|Jeff Savage at the Fond du Lac Cultural Center and Museum|
Celebrating 25 Years of the
American Indian Learning Resource Center
Artist Jeff Savage will be the featured guest at the American Indian Learning Resource Center (AILRC) 25th Anniversary Dinner/Auction Fundraiser to be held on Friday, November 14 from 6 - 10 p.m. in the Kirby Ballroom.
Proceeds from this event will fund the UMD American Indian/Alaskan Native Community Volunteer Scholarship. This is a newly endowed scholarship and will be awarded yearly to UMD students. It will be open to Indian and non-Indian students who are volunteering in the American Indian community.
Savage, who was born in Duluth, is an enrolled member of the Fond du Lac Band of Lake Superior Chippewa and the director of the Fond du Lac Cultural Center and Museum. He is a renowned artist who works in multiple mediums, all of which have a deep connection to his Ojibwe heritage.
Savage has numerous relationships with UMD. He studied communication at UMD in the late sixties and early seventies and his wife, daughter and sister are all graduates. His sister, Lisa Savage, is a medical doctor who graduated from the UMD School of Medicine. While he didn't study art at UMD, he has studied it all around him his entire life.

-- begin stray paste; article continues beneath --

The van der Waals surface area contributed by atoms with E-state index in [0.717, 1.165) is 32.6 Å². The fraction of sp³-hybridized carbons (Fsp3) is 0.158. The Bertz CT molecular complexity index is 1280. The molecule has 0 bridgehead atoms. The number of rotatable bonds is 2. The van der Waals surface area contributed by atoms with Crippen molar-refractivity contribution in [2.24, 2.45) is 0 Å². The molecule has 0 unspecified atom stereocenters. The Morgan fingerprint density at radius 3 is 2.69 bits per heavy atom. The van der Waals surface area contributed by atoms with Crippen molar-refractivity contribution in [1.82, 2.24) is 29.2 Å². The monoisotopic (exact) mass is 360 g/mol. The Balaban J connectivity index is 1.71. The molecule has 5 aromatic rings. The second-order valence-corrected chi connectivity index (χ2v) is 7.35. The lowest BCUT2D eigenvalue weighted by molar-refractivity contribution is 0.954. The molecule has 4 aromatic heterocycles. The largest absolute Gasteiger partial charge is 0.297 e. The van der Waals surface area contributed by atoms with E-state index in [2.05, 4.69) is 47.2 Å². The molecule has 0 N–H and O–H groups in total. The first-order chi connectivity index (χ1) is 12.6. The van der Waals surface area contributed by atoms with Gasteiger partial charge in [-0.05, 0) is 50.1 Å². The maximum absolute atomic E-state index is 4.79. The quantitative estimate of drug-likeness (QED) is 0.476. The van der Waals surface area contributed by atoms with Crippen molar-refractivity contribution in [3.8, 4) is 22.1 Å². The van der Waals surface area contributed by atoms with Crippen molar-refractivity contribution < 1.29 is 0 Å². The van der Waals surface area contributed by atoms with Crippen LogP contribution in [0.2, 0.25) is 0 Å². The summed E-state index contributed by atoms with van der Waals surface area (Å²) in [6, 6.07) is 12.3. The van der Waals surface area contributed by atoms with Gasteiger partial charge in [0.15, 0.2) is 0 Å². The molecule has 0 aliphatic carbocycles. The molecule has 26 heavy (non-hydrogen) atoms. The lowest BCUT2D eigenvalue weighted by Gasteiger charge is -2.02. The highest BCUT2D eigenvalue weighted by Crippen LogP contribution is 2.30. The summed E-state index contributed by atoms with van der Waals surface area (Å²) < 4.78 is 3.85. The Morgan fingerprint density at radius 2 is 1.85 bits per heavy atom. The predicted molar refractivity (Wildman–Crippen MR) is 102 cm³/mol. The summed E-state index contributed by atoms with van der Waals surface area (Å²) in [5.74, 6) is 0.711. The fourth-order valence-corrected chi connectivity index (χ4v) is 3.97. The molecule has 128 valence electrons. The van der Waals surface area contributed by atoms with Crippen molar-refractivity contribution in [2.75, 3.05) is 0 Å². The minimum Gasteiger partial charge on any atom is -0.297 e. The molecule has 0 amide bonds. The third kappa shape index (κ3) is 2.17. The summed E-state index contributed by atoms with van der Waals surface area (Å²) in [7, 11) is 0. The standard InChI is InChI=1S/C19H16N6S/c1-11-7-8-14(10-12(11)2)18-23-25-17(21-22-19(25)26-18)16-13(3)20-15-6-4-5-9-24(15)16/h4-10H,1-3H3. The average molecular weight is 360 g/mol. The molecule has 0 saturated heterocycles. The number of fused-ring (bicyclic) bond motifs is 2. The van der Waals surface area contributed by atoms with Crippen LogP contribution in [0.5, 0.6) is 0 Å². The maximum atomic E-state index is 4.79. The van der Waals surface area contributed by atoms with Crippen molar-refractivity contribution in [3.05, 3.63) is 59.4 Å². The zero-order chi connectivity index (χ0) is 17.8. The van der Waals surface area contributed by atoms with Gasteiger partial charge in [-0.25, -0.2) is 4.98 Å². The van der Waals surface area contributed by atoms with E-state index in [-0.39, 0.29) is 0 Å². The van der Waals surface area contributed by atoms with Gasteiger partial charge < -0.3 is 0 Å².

Journey of an Artist
As a young boy he paid attention. "I watched the elders whittle," he said. "I had a natural inclination." He began working in clay. "When I was a kid, I always asked for modeling clay for Christmas," he remembered. He drew pictures, carved soap and worked with birch bark. He would dig his own clay, work it, and fire it in his yard. In high school, he did not feel that his art talent was appreciated. Racism was common and "no teacher ever addressed it," he said.